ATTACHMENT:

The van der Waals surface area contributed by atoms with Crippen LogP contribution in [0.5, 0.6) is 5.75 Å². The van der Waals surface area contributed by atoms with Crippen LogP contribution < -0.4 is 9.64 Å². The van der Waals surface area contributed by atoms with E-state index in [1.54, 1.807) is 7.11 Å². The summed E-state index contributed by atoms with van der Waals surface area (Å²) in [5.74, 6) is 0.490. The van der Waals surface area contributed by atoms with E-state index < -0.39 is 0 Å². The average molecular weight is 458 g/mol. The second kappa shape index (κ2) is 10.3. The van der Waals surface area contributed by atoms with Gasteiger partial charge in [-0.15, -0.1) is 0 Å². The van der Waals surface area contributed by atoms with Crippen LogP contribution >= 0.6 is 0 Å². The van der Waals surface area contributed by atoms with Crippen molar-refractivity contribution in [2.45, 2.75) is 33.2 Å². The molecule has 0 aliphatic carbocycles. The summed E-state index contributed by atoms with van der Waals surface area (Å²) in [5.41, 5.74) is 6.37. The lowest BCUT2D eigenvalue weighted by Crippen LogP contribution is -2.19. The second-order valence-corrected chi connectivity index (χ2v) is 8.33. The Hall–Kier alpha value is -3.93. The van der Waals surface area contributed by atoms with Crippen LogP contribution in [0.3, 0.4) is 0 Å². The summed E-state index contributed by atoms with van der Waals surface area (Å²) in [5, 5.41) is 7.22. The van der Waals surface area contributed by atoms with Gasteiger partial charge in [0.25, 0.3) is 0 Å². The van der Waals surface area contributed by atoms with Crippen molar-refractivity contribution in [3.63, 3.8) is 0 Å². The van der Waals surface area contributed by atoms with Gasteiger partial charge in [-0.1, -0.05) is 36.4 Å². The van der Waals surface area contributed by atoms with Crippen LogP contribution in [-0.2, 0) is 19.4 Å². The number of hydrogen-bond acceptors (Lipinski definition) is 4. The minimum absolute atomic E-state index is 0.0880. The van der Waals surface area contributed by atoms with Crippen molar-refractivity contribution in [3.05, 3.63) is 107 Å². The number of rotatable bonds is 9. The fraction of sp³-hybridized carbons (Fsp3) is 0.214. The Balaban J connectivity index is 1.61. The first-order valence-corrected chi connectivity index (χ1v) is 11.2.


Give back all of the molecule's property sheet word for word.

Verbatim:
The van der Waals surface area contributed by atoms with Crippen LogP contribution in [0.5, 0.6) is 5.75 Å². The van der Waals surface area contributed by atoms with Crippen LogP contribution < -0.4 is 9.64 Å². The van der Waals surface area contributed by atoms with E-state index in [1.54, 1.807) is 7.11 Å². The summed E-state index contributed by atoms with van der Waals surface area (Å²) in [5.74, 6) is 0.490. The van der Waals surface area contributed by atoms with E-state index < -0.39 is 0 Å². The average molecular weight is 458 g/mol. The second kappa shape index (κ2) is 10.3. The van der Waals surface area contributed by atoms with Gasteiger partial charge in [-0.15, -0.1) is 0 Å². The van der Waals surface area contributed by atoms with Crippen LogP contribution >= 0.6 is 0 Å². The van der Waals surface area contributed by atoms with Crippen molar-refractivity contribution in [2.45, 2.75) is 33.2 Å². The molecule has 0 aliphatic carbocycles. The summed E-state index contributed by atoms with van der Waals surface area (Å²) in [5.41, 5.74) is 6.37. The lowest BCUT2D eigenvalue weighted by Crippen LogP contribution is -2.19. The second-order valence-corrected chi connectivity index (χ2v) is 8.33. The Hall–Kier alpha value is -3.93. The van der Waals surface area contributed by atoms with Crippen LogP contribution in [0.3, 0.4) is 0 Å². The summed E-state index contributed by atoms with van der Waals surface area (Å²) in [5, 5.41) is 7.22. The van der Waals surface area contributed by atoms with Gasteiger partial charge in [0.25, 0.3) is 0 Å². The van der Waals surface area contributed by atoms with Crippen molar-refractivity contribution in [3.63, 3.8) is 0 Å². The van der Waals surface area contributed by atoms with Gasteiger partial charge in [-0.1, -0.05) is 36.4 Å². The van der Waals surface area contributed by atoms with Crippen LogP contribution in [-0.2, 0) is 19.4 Å². The number of hydrogen-bond acceptors (Lipinski definition) is 4. The minimum absolute atomic E-state index is 0.0880. The van der Waals surface area contributed by atoms with Crippen molar-refractivity contribution in [3.05, 3.63) is 107 Å². The number of rotatable bonds is 9. The fraction of sp³-hybridized carbons (Fsp3) is 0.214. The Balaban J connectivity index is 1.61. The first-order valence-corrected chi connectivity index (χ1v) is 11.2.